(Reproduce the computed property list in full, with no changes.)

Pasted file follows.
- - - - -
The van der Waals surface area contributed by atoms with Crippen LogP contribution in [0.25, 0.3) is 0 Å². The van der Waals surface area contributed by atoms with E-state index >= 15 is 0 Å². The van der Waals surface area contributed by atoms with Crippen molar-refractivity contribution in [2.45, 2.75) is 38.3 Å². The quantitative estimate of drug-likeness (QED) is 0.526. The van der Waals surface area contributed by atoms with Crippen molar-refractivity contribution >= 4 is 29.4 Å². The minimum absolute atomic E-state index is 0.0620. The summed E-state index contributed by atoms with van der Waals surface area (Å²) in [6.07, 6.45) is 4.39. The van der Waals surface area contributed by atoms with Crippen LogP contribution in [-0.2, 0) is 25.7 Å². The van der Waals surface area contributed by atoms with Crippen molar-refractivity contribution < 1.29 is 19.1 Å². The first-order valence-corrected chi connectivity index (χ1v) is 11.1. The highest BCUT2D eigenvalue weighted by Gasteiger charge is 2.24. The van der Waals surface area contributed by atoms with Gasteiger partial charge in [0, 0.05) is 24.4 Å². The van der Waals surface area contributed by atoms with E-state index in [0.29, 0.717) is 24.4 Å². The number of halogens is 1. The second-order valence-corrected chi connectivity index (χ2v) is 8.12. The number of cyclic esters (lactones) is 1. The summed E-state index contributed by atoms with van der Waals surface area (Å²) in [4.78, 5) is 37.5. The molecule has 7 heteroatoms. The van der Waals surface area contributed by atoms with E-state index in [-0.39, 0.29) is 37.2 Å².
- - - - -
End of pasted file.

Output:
The van der Waals surface area contributed by atoms with Crippen LogP contribution in [0.25, 0.3) is 0 Å². The van der Waals surface area contributed by atoms with E-state index >= 15 is 0 Å². The van der Waals surface area contributed by atoms with Crippen molar-refractivity contribution in [2.45, 2.75) is 38.3 Å². The quantitative estimate of drug-likeness (QED) is 0.526. The van der Waals surface area contributed by atoms with Crippen molar-refractivity contribution >= 4 is 29.4 Å². The minimum absolute atomic E-state index is 0.0620. The summed E-state index contributed by atoms with van der Waals surface area (Å²) in [6.07, 6.45) is 4.39. The van der Waals surface area contributed by atoms with Crippen LogP contribution in [-0.2, 0) is 25.7 Å². The van der Waals surface area contributed by atoms with Crippen molar-refractivity contribution < 1.29 is 19.1 Å². The first-order valence-corrected chi connectivity index (χ1v) is 11.1. The highest BCUT2D eigenvalue weighted by Gasteiger charge is 2.24. The van der Waals surface area contributed by atoms with Gasteiger partial charge in [0, 0.05) is 24.4 Å². The van der Waals surface area contributed by atoms with E-state index in [0.29, 0.717) is 24.4 Å². The number of halogens is 1. The second-order valence-corrected chi connectivity index (χ2v) is 8.12. The number of cyclic esters (lactones) is 1. The summed E-state index contributed by atoms with van der Waals surface area (Å²) in [4.78, 5) is 37.5. The molecule has 7 heteroatoms. The van der Waals surface area contributed by atoms with E-state index in [-0.39, 0.29) is 37.2 Å².